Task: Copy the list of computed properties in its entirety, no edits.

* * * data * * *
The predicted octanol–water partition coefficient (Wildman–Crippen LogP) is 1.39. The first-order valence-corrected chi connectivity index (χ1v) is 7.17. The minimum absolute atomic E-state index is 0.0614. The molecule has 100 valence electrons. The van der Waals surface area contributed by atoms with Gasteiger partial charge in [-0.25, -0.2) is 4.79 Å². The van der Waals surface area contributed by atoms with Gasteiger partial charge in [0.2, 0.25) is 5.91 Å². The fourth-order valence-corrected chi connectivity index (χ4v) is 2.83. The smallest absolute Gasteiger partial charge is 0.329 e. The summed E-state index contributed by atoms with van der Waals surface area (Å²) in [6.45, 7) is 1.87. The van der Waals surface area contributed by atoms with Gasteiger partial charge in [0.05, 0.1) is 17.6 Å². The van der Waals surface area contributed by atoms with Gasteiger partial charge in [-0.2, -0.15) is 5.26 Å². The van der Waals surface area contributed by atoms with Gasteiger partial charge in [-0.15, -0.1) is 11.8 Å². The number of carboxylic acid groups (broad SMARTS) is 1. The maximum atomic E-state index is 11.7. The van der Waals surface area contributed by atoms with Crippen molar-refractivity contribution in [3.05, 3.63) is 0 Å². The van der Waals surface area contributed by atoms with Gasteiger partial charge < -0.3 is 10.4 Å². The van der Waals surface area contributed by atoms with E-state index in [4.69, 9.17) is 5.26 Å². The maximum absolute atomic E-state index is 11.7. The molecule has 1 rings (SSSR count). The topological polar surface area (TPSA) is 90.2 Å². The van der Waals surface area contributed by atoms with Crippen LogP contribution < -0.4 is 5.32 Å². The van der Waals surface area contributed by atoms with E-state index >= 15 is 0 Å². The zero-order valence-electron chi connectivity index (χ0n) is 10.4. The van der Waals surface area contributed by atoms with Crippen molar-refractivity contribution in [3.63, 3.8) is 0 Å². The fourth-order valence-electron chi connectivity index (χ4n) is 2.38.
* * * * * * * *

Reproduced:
The predicted octanol–water partition coefficient (Wildman–Crippen LogP) is 1.39. The first-order valence-corrected chi connectivity index (χ1v) is 7.17. The minimum absolute atomic E-state index is 0.0614. The molecule has 100 valence electrons. The van der Waals surface area contributed by atoms with Gasteiger partial charge in [-0.25, -0.2) is 4.79 Å². The van der Waals surface area contributed by atoms with Gasteiger partial charge in [0.2, 0.25) is 5.91 Å². The fourth-order valence-corrected chi connectivity index (χ4v) is 2.83. The smallest absolute Gasteiger partial charge is 0.329 e. The summed E-state index contributed by atoms with van der Waals surface area (Å²) in [6.45, 7) is 1.87. The van der Waals surface area contributed by atoms with Gasteiger partial charge in [0.05, 0.1) is 17.6 Å². The van der Waals surface area contributed by atoms with Gasteiger partial charge in [-0.2, -0.15) is 5.26 Å². The van der Waals surface area contributed by atoms with Gasteiger partial charge in [-0.15, -0.1) is 11.8 Å². The number of carboxylic acid groups (broad SMARTS) is 1. The maximum atomic E-state index is 11.7. The van der Waals surface area contributed by atoms with Crippen molar-refractivity contribution in [3.05, 3.63) is 0 Å². The van der Waals surface area contributed by atoms with Gasteiger partial charge < -0.3 is 10.4 Å². The van der Waals surface area contributed by atoms with E-state index in [4.69, 9.17) is 5.26 Å². The maximum absolute atomic E-state index is 11.7. The molecule has 1 rings (SSSR count). The topological polar surface area (TPSA) is 90.2 Å². The van der Waals surface area contributed by atoms with Crippen LogP contribution < -0.4 is 5.32 Å². The van der Waals surface area contributed by atoms with E-state index >= 15 is 0 Å². The zero-order valence-electron chi connectivity index (χ0n) is 10.4. The van der Waals surface area contributed by atoms with Crippen molar-refractivity contribution in [3.63, 3.8) is 0 Å². The fourth-order valence-electron chi connectivity index (χ4n) is 2.38.